THE logistics industry, currently one of the greatest winners in the 2020 pandemic world, is under enormous threat going into 2021 according to Robert Garbett, an advisor on the advanced capabilities of unmanned systems (drones).

“The logistics sector is at a major crossroad… and the real winners and losers will more accurately be defined in the next couple of years” said Mr Garbett.

“This year’s lock-downs and now the Christmas rush of pent-up demand have provided virtually all logistics companies with a rapid accelerator for growth, and most have fared extremely well.

“In 2021 and beyond, there will be a massive division,” he says, between those in the logistics sector who have recognised the need to embrace new technologies and those who have “simply ridden the wave”.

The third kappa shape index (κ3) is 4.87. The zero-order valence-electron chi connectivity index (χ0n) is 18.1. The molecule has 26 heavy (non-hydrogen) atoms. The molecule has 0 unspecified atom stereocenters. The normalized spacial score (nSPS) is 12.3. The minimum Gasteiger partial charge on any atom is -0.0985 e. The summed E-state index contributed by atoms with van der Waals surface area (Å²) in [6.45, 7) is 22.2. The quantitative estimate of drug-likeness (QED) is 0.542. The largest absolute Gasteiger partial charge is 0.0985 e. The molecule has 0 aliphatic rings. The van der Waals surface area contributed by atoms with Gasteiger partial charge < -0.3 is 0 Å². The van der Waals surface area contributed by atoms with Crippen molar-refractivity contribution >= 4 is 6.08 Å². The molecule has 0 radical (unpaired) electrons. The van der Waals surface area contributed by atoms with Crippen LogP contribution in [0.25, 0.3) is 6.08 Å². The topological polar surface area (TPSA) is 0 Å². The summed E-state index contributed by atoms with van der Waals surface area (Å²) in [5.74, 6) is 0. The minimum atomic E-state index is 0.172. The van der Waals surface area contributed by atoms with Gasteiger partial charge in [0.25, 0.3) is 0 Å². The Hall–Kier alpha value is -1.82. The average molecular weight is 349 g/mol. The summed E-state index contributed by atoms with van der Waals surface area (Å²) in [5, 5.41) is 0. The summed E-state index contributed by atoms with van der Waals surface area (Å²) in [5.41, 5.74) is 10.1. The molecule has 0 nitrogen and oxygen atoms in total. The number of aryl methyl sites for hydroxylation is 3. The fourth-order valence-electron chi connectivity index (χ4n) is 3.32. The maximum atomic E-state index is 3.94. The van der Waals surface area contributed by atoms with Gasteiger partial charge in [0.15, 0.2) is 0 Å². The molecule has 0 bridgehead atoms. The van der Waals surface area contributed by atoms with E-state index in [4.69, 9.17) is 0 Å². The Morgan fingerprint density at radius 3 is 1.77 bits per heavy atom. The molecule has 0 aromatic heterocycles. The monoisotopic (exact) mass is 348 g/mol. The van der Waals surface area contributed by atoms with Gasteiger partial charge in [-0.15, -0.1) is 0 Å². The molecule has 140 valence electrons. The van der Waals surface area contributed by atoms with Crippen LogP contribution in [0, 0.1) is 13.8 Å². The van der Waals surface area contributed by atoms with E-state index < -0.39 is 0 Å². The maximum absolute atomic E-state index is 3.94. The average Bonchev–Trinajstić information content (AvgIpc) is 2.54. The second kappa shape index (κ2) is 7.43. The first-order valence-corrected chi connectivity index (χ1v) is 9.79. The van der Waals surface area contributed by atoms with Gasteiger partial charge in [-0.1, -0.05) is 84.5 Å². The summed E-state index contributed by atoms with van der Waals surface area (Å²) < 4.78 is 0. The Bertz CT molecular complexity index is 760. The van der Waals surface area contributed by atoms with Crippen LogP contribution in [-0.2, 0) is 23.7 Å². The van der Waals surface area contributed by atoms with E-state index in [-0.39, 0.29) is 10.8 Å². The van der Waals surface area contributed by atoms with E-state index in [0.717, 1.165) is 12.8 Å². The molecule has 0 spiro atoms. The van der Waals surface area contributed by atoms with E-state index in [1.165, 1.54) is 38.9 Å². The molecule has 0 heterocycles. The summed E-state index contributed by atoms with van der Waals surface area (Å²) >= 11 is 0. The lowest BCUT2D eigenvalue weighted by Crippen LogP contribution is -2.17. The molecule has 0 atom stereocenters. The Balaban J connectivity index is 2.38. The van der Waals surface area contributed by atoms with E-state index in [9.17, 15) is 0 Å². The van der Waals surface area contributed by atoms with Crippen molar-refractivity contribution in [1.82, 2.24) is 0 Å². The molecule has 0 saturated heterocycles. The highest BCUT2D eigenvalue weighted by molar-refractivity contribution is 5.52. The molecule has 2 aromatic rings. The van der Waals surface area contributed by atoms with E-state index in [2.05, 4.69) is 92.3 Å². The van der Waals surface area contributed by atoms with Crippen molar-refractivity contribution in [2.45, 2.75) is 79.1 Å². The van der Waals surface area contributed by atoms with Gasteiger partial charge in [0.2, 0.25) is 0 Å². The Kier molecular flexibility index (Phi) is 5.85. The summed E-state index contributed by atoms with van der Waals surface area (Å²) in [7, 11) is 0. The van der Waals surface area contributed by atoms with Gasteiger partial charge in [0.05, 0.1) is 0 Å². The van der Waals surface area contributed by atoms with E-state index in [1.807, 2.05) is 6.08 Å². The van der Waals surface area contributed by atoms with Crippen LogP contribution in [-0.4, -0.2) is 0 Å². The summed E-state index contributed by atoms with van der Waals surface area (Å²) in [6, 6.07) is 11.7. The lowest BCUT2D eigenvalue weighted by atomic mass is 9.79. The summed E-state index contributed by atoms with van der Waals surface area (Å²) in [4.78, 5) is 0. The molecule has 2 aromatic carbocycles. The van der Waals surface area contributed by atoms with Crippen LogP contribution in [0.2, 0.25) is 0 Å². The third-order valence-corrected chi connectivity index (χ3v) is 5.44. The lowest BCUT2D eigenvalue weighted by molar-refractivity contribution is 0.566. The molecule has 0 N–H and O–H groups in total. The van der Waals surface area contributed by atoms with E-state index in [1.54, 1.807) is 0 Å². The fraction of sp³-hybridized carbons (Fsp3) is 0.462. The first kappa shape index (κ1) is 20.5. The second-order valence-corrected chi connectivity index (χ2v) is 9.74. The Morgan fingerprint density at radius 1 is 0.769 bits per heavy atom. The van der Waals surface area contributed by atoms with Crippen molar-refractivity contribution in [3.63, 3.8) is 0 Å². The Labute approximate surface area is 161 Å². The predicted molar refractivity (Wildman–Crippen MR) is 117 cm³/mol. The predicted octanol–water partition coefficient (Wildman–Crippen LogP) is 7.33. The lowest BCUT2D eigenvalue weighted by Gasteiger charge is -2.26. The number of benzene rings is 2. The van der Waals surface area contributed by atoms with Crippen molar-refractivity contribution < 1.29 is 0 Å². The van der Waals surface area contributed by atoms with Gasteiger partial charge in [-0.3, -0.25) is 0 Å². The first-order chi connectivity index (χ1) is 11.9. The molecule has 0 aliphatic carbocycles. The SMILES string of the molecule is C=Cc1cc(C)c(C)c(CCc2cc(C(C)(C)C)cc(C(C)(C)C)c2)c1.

Mr Garbett said companies need to employ the latest technologies to safeguard against cyber espionage, and attackers targeting their supply chains.

“Last month’s report by IBM’s threat intelligence taskforce highlighted how hackers appeared to be trying to disrupt or steal information about the key processes to keep the newly approved COVID vaccines cold as they travel from factories to hospitals and doctors’ offices,” Mr Garbett said.

“The potential for disruption of supply chains is enormous.

“Until recently, logistics organisations have felt they have been relatively safe… but the stakes are getting higher as the need for more sophisticated logistics services, such as unmanned (drone) conveyance is increasingly in demand.”

There are more than 194,000 logistics enterprises in the UK, with 2.6m employed in the wider industry. The logistics sector has a £1 trillion turnover, contributing £130 billion Gross Value Added to the UK economy, which is 10.2% of the contribution to the UK non-financial business economy.